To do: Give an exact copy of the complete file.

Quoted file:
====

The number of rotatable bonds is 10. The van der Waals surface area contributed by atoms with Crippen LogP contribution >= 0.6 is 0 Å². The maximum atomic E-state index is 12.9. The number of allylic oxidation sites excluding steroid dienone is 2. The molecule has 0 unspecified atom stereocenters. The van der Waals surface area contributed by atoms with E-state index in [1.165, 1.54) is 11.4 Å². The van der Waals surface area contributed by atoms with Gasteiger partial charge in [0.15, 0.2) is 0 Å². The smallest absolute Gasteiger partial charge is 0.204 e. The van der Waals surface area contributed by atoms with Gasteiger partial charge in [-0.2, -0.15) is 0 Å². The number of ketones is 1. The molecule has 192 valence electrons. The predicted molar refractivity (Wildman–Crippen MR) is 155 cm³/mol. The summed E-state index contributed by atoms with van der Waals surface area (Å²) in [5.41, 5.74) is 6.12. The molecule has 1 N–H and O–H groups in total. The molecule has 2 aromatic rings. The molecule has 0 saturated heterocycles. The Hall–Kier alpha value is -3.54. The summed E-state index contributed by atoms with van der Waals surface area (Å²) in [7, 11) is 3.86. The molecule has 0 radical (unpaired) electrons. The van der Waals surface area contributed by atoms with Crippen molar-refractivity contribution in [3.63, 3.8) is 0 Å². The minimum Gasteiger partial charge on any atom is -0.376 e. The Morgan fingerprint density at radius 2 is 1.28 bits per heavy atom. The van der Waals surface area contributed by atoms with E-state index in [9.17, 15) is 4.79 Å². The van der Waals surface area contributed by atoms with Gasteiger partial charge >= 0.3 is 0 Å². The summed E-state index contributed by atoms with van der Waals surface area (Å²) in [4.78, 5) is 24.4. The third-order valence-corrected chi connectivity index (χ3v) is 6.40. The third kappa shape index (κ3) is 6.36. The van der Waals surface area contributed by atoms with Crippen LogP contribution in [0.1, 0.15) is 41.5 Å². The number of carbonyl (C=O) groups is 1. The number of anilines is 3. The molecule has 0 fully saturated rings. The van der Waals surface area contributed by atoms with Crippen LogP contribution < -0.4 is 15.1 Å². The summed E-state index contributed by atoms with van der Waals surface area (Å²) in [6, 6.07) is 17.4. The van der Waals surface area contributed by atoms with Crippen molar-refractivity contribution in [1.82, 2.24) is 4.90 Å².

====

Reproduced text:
The number of rotatable bonds is 10. The van der Waals surface area contributed by atoms with Crippen LogP contribution >= 0.6 is 0 Å². The maximum atomic E-state index is 12.9. The number of allylic oxidation sites excluding steroid dienone is 2. The molecule has 0 unspecified atom stereocenters. The van der Waals surface area contributed by atoms with E-state index in [1.165, 1.54) is 11.4 Å². The van der Waals surface area contributed by atoms with Gasteiger partial charge in [0.15, 0.2) is 0 Å². The smallest absolute Gasteiger partial charge is 0.204 e. The van der Waals surface area contributed by atoms with Gasteiger partial charge in [-0.2, -0.15) is 0 Å². The number of ketones is 1. The molecule has 192 valence electrons. The predicted molar refractivity (Wildman–Crippen MR) is 155 cm³/mol. The summed E-state index contributed by atoms with van der Waals surface area (Å²) in [5.41, 5.74) is 6.12. The molecule has 1 N–H and O–H groups in total. The molecule has 2 aromatic rings. The molecule has 0 saturated heterocycles. The Hall–Kier alpha value is -3.54. The summed E-state index contributed by atoms with van der Waals surface area (Å²) in [7, 11) is 3.86. The molecule has 0 radical (unpaired) electrons. The van der Waals surface area contributed by atoms with Crippen molar-refractivity contribution in [3.63, 3.8) is 0 Å². The minimum Gasteiger partial charge on any atom is -0.376 e. The Morgan fingerprint density at radius 2 is 1.28 bits per heavy atom. The van der Waals surface area contributed by atoms with E-state index in [9.17, 15) is 4.79 Å². The van der Waals surface area contributed by atoms with Gasteiger partial charge >= 0.3 is 0 Å². The summed E-state index contributed by atoms with van der Waals surface area (Å²) in [4.78, 5) is 24.4. The third-order valence-corrected chi connectivity index (χ3v) is 6.40. The third kappa shape index (κ3) is 6.36. The van der Waals surface area contributed by atoms with Crippen LogP contribution in [0.1, 0.15) is 41.5 Å². The number of carbonyl (C=O) groups is 1. The number of anilines is 3. The molecule has 0 fully saturated rings. The van der Waals surface area contributed by atoms with Crippen LogP contribution < -0.4 is 15.1 Å². The summed E-state index contributed by atoms with van der Waals surface area (Å²) in [6, 6.07) is 17.4. The van der Waals surface area contributed by atoms with Crippen molar-refractivity contribution in [1.82, 2.24) is 4.90 Å².